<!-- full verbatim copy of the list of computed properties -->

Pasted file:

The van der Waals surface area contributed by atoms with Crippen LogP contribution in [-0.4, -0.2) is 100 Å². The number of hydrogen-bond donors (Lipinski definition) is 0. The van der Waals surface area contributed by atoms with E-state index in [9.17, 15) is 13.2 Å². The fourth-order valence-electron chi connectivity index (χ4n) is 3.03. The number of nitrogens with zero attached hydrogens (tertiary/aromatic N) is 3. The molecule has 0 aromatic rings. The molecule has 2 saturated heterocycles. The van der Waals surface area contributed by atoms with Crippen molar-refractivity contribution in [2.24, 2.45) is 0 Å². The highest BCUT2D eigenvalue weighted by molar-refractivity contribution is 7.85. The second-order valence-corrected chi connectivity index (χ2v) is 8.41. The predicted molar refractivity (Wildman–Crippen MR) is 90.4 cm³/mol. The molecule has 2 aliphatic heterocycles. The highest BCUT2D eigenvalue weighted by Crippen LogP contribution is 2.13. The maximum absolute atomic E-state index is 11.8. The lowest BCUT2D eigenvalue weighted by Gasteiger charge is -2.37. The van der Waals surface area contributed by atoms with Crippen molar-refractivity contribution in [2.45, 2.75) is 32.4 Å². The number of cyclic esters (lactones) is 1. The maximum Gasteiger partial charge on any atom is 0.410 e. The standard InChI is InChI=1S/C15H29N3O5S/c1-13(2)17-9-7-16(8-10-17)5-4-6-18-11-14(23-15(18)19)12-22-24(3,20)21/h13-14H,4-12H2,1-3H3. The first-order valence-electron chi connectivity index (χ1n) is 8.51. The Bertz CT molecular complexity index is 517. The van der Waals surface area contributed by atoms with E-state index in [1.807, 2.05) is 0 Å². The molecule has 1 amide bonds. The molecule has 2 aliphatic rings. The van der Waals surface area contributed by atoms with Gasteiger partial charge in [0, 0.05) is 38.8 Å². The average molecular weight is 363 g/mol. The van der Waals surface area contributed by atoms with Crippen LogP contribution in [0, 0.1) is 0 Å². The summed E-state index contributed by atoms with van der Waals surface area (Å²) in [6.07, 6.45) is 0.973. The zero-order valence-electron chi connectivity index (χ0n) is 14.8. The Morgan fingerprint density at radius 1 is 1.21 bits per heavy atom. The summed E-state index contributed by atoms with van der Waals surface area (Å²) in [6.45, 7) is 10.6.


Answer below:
The van der Waals surface area contributed by atoms with Crippen LogP contribution in [-0.4, -0.2) is 100 Å². The number of hydrogen-bond donors (Lipinski definition) is 0. The van der Waals surface area contributed by atoms with E-state index in [9.17, 15) is 13.2 Å². The fourth-order valence-electron chi connectivity index (χ4n) is 3.03. The number of nitrogens with zero attached hydrogens (tertiary/aromatic N) is 3. The molecule has 0 aromatic rings. The molecule has 2 saturated heterocycles. The van der Waals surface area contributed by atoms with Crippen molar-refractivity contribution in [2.24, 2.45) is 0 Å². The highest BCUT2D eigenvalue weighted by molar-refractivity contribution is 7.85. The second-order valence-corrected chi connectivity index (χ2v) is 8.41. The predicted molar refractivity (Wildman–Crippen MR) is 90.4 cm³/mol. The molecule has 2 aliphatic heterocycles. The highest BCUT2D eigenvalue weighted by Crippen LogP contribution is 2.13. The maximum absolute atomic E-state index is 11.8. The lowest BCUT2D eigenvalue weighted by Gasteiger charge is -2.37. The van der Waals surface area contributed by atoms with Crippen molar-refractivity contribution in [2.45, 2.75) is 32.4 Å². The number of cyclic esters (lactones) is 1. The maximum Gasteiger partial charge on any atom is 0.410 e. The standard InChI is InChI=1S/C15H29N3O5S/c1-13(2)17-9-7-16(8-10-17)5-4-6-18-11-14(23-15(18)19)12-22-24(3,20)21/h13-14H,4-12H2,1-3H3. The first-order valence-electron chi connectivity index (χ1n) is 8.51. The Bertz CT molecular complexity index is 517. The van der Waals surface area contributed by atoms with E-state index in [1.807, 2.05) is 0 Å². The molecule has 1 amide bonds. The molecule has 2 aliphatic rings. The van der Waals surface area contributed by atoms with Gasteiger partial charge in [0, 0.05) is 38.8 Å². The average molecular weight is 363 g/mol. The van der Waals surface area contributed by atoms with Crippen LogP contribution in [0, 0.1) is 0 Å². The summed E-state index contributed by atoms with van der Waals surface area (Å²) in [6.07, 6.45) is 0.973. The zero-order valence-electron chi connectivity index (χ0n) is 14.8. The Morgan fingerprint density at radius 1 is 1.21 bits per heavy atom. The summed E-state index contributed by atoms with van der Waals surface area (Å²) in [6.45, 7) is 10.6.